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How to Identify Your Low Hanging Fruit

In business, the term “low hanging fruit” refers to opportunities that are practically right in your lap. It’s the easy win, the little tweak that can have big returns, or it can refer to a customer base you already have, but haven’t identified yet. In this latter case, it is most likely those return customers that you know you will be able to market to. But it also might be new customers that will be easy to target once you’ve identified them.

 

So how do you identify this low hanging fruit? First, you have to take what you are passionate about and create a niche for it. Then, if you can, niche it again. A niche market is what helps a small business owner compete against larger companies who may even charge less. It is this expertise in a narrow field that allows your passion to drive your business, and drive business into your store or office.

 

It is important to understand precisely who you can best serve and have a passion for working with. First, study exactly what your customer wants. Second, innovate your business so that you can give them exactly that. Then, find more ways to serve them incredibly well. Problems occur when small businesses try to be all things to all people, and devalue what they have to offer. Potential customers have no way of knowing the value of what is offered and will default to the best price.

 

There are four things you will need to identify. Physical description (your ideal customer), their emotional motivations which will cause them to choose you over another company, which of these motivations meet your passion (your niche market), and a revised physical description of your ideal customer, based on the preceding.

 

The physical profile is the universe of available prospects who need what you sell. These are people who have a logical need for what you offer. You will use this later to target customers with your advertising. The physical profile is only responsible for about 10% of the success equation for small business owners.

 

The other 90% is the emotional profile of the target customer. The emotional profile identifies what the available pool of customers wants. These are the people with an emotional reason to buy. Understanding their emotions lets you create a targeted marketing campaign that will drive these people to buy your product. Find what resonates with them and you will not only attract them, but compel them to take a specific action.

 

Once you know the parts of your business where people have various wants, you need to understand what customers expect from you. You must exceed your customers’ and prospects’ expectations in order to compete against larger companies. These are your opportunities for you to innovate, which in turn helps to solidify your niche market.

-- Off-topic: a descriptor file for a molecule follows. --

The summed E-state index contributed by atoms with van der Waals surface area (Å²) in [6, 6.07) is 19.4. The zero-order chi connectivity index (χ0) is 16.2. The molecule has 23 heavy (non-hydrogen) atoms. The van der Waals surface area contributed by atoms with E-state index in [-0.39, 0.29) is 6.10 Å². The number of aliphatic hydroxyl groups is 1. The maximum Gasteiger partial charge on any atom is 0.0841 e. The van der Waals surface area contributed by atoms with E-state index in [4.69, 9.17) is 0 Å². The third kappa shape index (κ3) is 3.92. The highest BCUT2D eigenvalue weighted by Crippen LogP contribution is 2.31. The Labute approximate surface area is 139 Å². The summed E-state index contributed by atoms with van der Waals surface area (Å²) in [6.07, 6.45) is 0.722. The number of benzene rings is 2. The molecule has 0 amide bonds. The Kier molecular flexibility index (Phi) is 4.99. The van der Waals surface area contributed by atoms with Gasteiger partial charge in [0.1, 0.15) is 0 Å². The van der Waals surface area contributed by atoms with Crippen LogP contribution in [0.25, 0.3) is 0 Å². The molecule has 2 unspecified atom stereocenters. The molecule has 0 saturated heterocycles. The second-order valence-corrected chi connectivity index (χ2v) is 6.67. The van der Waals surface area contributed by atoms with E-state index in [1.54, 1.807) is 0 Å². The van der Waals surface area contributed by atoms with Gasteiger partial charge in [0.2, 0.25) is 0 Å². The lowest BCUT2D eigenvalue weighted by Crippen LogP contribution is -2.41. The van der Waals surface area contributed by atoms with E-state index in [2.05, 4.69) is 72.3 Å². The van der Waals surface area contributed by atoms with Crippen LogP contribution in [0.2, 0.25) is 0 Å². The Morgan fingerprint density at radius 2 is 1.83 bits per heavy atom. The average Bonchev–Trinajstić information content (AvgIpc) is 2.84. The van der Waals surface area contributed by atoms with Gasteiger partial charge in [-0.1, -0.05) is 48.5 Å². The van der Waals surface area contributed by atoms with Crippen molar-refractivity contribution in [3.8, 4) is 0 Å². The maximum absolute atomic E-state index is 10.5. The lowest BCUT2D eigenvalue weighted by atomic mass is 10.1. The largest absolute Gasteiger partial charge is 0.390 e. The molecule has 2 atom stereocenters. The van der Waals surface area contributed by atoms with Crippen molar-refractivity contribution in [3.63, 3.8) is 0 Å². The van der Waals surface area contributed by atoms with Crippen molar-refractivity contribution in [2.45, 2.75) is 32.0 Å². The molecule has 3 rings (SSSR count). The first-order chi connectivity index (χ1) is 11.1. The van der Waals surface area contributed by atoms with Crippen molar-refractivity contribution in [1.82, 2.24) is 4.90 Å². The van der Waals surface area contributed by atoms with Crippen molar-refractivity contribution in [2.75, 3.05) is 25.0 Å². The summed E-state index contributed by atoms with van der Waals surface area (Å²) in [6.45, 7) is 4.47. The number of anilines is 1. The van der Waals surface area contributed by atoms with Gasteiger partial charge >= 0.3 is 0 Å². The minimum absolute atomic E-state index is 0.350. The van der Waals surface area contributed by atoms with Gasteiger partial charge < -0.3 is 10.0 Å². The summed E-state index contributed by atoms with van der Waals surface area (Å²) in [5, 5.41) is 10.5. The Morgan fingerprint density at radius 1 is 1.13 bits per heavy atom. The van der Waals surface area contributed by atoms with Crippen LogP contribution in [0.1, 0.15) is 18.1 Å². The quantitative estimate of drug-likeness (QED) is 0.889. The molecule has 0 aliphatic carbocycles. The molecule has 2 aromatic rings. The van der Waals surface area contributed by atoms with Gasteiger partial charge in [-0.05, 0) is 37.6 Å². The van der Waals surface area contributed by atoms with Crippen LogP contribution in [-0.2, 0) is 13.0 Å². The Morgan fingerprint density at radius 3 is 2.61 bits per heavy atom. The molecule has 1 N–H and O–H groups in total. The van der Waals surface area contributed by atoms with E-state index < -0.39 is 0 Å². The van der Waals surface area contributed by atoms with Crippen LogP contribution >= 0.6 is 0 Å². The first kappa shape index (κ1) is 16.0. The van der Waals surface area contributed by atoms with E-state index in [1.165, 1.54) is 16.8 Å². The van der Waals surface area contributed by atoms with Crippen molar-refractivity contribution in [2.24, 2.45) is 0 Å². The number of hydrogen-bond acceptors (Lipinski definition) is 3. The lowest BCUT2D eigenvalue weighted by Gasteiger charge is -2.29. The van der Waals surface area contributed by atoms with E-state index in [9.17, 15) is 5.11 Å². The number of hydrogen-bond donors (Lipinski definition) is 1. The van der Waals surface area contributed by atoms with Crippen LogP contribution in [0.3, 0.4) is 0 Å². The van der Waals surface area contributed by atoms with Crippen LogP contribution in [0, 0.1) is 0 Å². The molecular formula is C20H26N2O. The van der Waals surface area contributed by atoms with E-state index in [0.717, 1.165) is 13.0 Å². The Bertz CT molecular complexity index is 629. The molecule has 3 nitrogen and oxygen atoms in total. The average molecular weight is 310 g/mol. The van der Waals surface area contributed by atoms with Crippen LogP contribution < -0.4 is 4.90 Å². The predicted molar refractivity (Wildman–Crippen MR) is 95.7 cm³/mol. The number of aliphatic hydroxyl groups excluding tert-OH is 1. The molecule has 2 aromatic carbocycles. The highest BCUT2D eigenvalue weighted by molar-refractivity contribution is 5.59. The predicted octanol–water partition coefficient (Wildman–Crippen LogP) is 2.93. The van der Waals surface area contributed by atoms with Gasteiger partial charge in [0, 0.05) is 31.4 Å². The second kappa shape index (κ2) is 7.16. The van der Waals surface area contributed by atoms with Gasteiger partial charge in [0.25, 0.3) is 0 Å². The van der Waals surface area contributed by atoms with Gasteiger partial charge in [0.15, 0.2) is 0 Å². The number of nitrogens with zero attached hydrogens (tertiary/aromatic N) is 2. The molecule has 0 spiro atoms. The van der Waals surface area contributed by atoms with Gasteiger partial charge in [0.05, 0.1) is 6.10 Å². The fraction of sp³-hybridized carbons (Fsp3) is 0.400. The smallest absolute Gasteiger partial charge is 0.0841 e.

Don’t be afraid of the number of prospects disqualified by a niche market. Innovation to fit the wants of a specific market shows them that you offer exceptional value.  A passion-based, innovative niche market will dramatically increase business and create a sense of continuity in the minds of customers who fit this niche. This in turn dramatically increases a target customer’s lifetime value.

Everything we’ve covered so far comes down to value. You get customers by offering something of value- creating value in a service or product. But having value isn’t enough; you must also communicate that value to your customer base. In order to do that you must identify your customer base and the most accessible of that customer base is your low hanging fruit. They are the easy win, the most likely to respond to targeted marketing, and the most likely to benefit from your passionate innovations.

Show your potential customers your passion and value by reaching them in the ways that matter to them. Offer an exceptional service, yes, but also show that coming to you has added value. Create valuable free content in the form of blogs, newsletters, How-to videos, and podcasts. The more unique and valuable you can show your business to be, the easier it will be to reach not only your low hanging fruit, but also your larger customer base.

Take stock of your assets, those talents already at your disposal, see where they meet your passion and look for new opportunities. Low hanging fruit are those easily reached goals that are doable with what you already have. Yes, it is easier to get an existing customer to buy more than it is to hook a new customer, but that is only the case if you are looking for customers outside of your niche market. If you are taking exceptional care of those customers with an emotional need to buy your product, then new customers are only a matter of targeting those customers with that emotional need who have not yet tried your product. Once you reach them, you are within reach of your goals.

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